Re: libgsf question

If you are creating these sheets from python then you can get some way with this:

It is a bit rudimentary in what it supports, but ought to be pretty easy to extend.

As Jody points out, the gnumeric xml stuff is very easy to create.

There is also a Java version out there, Jworkbook.


Jody Goldberg wrote:
This is definitely the direction I'd recommend for most use cases.
The gnumeric xml is significantly simpler to generate than either
.xls and should be quite simple to generate.  You can then use
ssconvert to generate any of the formats we can export.  If a cmd
line interface is undesireably you can try the new libspreadsheet
library that is part of gnumeric-1.5.2.  We make no promises on the
api stability at this point (1.5.x is a development series) but that
will allow you to create gnumeric data structures directly then use
the xls exporter.

On Tue, Jun 21, 2005 at 11:42:32AM +0100, David J Craigon wrote:
If you want to create all singing, all dancing Excel spreadsheets, and 
you are prepared to install gnumeric, I found that writing the .gnumeric 
file format (it is XML) very easy, and you can then run that through 
ssconvert to produce a genuine Excel spreadsheet. This gives you access 
to most of the spreadsheet features.

In my experience, Spreadsheet::WriteExcel sometimes produces Excel 
spreadsheets that don't open in Excel quite right. I think this was 
something to do with the fact that I was producing big spreadsheets.


Jon K Hellan wrote:
libgsf is not sufficient for writing Excel files. libgsf handles the ole
container format, but does not help you to generate the Excel (BIFF)

I'm not sure what your requirements are. If there aren't formulas in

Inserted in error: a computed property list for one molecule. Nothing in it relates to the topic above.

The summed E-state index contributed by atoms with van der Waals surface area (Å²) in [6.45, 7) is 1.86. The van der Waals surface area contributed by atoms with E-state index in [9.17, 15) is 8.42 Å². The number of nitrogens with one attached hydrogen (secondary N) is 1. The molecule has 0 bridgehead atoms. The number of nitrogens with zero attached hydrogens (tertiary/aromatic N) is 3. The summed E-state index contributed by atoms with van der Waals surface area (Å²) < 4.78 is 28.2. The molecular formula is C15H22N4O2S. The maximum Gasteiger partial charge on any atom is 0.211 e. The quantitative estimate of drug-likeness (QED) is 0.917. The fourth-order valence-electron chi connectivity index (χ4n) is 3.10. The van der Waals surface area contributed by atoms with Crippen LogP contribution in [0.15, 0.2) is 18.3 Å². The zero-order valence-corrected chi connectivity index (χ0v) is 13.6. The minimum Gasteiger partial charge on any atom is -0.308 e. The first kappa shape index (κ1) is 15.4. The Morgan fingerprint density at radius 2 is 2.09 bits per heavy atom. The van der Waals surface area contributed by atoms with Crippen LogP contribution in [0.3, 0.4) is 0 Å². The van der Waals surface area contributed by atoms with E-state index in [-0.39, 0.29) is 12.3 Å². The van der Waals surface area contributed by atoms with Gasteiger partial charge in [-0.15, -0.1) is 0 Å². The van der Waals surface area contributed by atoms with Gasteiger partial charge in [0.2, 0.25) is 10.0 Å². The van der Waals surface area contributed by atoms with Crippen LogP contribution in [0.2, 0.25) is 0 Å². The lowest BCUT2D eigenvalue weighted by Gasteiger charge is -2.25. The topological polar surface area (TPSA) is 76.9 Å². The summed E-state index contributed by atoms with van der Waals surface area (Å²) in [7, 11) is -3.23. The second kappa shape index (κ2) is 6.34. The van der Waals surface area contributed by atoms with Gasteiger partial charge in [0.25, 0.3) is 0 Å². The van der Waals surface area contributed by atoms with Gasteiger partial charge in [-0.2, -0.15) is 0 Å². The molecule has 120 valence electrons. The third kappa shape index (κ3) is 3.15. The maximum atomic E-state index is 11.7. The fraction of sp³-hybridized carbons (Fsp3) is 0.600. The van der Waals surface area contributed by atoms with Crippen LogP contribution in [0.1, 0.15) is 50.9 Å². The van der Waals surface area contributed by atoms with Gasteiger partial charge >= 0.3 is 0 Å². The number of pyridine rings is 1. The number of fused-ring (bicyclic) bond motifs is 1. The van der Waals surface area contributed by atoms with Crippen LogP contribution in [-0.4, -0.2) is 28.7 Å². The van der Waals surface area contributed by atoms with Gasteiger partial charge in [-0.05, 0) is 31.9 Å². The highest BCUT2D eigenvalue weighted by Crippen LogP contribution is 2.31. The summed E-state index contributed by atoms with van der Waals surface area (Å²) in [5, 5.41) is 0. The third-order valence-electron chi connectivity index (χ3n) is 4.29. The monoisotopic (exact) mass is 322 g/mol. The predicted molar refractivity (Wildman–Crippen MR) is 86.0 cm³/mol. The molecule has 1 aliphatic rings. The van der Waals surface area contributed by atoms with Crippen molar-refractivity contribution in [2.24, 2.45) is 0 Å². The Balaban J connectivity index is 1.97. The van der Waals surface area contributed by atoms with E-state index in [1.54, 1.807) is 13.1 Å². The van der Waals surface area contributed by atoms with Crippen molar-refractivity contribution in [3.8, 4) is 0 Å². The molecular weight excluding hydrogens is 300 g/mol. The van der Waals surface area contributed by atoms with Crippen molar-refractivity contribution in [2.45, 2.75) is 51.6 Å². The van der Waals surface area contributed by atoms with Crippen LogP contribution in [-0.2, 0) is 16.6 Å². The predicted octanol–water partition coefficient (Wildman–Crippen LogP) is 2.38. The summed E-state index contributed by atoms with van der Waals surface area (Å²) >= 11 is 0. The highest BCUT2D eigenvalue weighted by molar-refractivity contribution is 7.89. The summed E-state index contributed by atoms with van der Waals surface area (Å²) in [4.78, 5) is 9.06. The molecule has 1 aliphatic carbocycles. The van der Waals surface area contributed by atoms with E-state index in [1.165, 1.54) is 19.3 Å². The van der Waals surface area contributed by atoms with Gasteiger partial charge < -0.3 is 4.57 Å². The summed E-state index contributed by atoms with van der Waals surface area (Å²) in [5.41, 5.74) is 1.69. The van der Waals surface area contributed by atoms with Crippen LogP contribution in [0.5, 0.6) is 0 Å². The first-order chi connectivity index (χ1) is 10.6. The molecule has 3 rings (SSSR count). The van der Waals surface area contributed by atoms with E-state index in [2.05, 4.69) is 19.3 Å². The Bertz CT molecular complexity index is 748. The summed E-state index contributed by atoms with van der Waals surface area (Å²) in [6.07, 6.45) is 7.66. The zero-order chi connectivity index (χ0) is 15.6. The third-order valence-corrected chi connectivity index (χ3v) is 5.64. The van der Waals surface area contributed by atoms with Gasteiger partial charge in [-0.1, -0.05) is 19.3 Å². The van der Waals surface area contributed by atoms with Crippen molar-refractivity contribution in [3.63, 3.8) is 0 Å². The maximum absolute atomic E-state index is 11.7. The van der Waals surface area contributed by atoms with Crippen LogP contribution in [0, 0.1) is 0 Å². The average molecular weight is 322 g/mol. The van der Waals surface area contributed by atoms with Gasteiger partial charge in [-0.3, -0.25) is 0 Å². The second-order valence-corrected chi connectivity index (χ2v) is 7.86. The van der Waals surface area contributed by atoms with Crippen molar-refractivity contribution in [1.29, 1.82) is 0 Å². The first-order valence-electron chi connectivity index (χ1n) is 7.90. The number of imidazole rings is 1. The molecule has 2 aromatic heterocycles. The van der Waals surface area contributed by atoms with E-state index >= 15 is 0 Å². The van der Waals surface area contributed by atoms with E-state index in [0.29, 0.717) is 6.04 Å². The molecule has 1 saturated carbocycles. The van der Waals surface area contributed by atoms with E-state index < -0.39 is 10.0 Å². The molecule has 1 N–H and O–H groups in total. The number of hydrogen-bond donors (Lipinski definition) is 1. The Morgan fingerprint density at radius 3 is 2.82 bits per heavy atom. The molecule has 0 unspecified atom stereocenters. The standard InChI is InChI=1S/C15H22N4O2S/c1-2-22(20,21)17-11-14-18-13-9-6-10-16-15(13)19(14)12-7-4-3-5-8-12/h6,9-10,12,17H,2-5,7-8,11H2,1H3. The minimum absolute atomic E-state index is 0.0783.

your data, and you don't care about formatting, you could get away with
simply writing comma separated (CSV) files, and naming them "foo.xls".
This will fool Excel. If there are formulas and/or formatting, you could
try the Perl module Spreadsheet::WriteExcel, or the Java POI library.

You can also convert a CSV file to a "real" Excel file using the
ssconvert program, which comes with gnumeric. If you get want full
flexibility, and the Perl and Java modules aren't sufficient, you could
even try to write your own program using the Gnumeric machinery.

Hope this helps

Jon Kåre

On Mon, 2005-06-20 at 14:27 -0600, Kem Mason wrote:

I'm not certain this is the right forum, but I looked through the archives for this mailing list and it looks close.

The problem I'm having is this:

I downloaded libgsf in order to write (fairly simple) Excel spreadsheet 
files on linux.

I'm having a hard time understanding the documentation at:

What I'm wondering is this:

Are there any really simple examples of how to write an excel 
spreadsheet?  If I had a basic outline for creating one that had data in 
a cell or two,  I don't think I'd have any problem moving forward from 
there.  Obviously looking at the source for gnumeric, or something else 
that uses libgsf is a possibility (and maybe the route I need to take) -- 
I'm just hoping there might be some reference I'm missing that would save 
me a bunch of time -- not really excited about diving into code that's 
not intended to be an example, although if this route doesn't pan out, 
that's what I'll do I think.

Any suggestions / pointers welcome.


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